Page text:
What stays in a corner and travels around the world?
This was a riddle I racked my brains over recently. The immediate thought that came to mind was ‘Books’. The “correct” answer was postage stamp; this was a riddle after all.
That got me thinking. Why did I introduce the Pea to books at two months? Why did I spend so much time and energy scouring bookstores and libraries? I’d never really given it much thought. It sufficed that books kept him engaged and he loved reading! There are the obvious benefits in terms of vocabulary, learning, focus and imagination.
There is more.
The English countryside, the Australian bush, the cobbled paths of Venice, and towns in America – all seemed familiar to me even though I had never actually been there before. Travel takes on a whole new meaning for one who is well read. I had travelled all over the world many times over (even when I did not have the means to buy a plane ticket!) and back in time – all thanks to books. Reading had given me a world view, making it easier to embrace opportunities and experiences.
Even better, books had helped me delve deep into the minds of people different from myself, and understand their motivations. Reading had given me the gift of empathy and understanding. My journey with characters far removed from myself had made me realize that no matter where we are, who we are, all of us belong equally on earth and deserve the same respect – race, religion, gender, appearance and economic status not withstanding. Politically, socially, and spiritually, my views were formed based on all that I had read.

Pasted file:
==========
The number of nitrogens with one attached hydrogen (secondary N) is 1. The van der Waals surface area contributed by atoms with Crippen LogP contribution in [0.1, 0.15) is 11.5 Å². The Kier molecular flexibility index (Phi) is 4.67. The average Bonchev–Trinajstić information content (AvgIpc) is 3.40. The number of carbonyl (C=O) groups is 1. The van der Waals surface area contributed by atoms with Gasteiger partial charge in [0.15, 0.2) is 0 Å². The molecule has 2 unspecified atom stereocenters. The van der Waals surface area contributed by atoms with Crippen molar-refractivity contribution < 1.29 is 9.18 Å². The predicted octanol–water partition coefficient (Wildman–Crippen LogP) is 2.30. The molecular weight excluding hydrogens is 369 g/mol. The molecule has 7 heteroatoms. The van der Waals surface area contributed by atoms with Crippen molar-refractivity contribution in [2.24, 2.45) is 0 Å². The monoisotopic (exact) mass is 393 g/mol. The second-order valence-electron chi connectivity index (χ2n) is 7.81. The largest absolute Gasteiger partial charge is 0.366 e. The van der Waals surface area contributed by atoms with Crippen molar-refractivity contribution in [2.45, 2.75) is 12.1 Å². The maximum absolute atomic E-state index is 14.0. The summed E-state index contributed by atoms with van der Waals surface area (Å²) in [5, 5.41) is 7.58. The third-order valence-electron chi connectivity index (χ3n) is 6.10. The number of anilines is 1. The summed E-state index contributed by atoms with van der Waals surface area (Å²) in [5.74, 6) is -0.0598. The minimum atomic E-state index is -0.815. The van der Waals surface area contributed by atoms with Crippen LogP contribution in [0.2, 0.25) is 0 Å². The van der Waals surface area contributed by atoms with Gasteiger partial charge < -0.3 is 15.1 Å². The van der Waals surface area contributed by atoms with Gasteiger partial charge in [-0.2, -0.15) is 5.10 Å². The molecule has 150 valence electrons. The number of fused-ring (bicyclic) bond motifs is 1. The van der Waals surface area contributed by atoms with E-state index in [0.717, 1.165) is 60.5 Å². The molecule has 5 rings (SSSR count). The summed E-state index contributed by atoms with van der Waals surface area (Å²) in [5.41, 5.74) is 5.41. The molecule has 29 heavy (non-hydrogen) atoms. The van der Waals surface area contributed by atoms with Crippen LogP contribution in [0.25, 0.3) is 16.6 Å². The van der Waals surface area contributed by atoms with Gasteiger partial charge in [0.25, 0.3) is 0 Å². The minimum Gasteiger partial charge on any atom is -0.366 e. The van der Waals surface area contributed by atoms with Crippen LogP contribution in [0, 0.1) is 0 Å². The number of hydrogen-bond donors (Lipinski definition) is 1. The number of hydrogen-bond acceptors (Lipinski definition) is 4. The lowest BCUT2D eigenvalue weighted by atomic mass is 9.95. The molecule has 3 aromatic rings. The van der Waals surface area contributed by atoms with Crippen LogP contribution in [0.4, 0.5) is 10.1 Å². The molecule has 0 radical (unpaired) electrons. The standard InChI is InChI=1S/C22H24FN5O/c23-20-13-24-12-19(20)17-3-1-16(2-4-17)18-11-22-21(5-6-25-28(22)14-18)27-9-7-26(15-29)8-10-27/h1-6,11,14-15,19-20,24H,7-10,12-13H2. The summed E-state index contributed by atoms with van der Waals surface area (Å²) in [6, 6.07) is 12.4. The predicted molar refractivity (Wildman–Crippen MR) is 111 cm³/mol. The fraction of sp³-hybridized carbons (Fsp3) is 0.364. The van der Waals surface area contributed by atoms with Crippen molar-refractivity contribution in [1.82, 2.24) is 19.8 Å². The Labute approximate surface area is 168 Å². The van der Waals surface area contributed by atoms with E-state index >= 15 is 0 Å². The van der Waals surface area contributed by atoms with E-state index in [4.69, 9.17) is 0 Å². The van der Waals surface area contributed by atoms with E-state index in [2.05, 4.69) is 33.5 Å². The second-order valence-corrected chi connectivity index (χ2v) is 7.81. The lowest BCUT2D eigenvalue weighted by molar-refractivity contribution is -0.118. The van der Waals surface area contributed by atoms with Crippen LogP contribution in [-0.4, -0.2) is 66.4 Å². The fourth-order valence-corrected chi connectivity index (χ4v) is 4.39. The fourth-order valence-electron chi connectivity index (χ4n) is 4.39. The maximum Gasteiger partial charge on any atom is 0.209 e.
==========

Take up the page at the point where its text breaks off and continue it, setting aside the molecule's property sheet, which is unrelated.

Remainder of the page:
Which is why it is important for children – all children – to have access to books.
I have always wanted to travel to the north-eastern part of the country. Until that dream comes true, there’s ‘Bijoy and the Big River’ – a book brought out by Tulika Publishers as part of the ‘Where I Live’ series. Bijoy lives in a village on the banks of the Brahmaputra. Just like any kid anywhere, he swims with friends, draws on mud and does cartwheels. Through the eyes of Bijoy we learn about the lives of people in Assam.The narrative takes us through a day in the village where Bijoy’s father raises silkworms, his mother spins, the village folk farm and fish. Facts and photographs guide the reader through the flora and fauna, food and occupation of the people of the region. All done in a quiet tone and style that left my young son feeling immensely satisfied with the reading experience.
It is always a lovely feeling to find and share inclusive, enlightening and good reading material for kids.
Here is a list of ten books that help children learn about diversity.
Do share your book recommendations in the comments section.
Arundhati Venkatesh is an engineer by degree, a mother, an observer of life and people, a feminist, a minimalist and a compulsive maker of lists! An IT professional in her previous life, Arundhati now works for an NGO that empowers the differently-abled. Arundhati reviews children’s books at saffrontree.org. You can also find her at www.womensweb.in – an online magazine for the thinking woman. She records her adventures with her son at http://arundhativ.blogspot.com.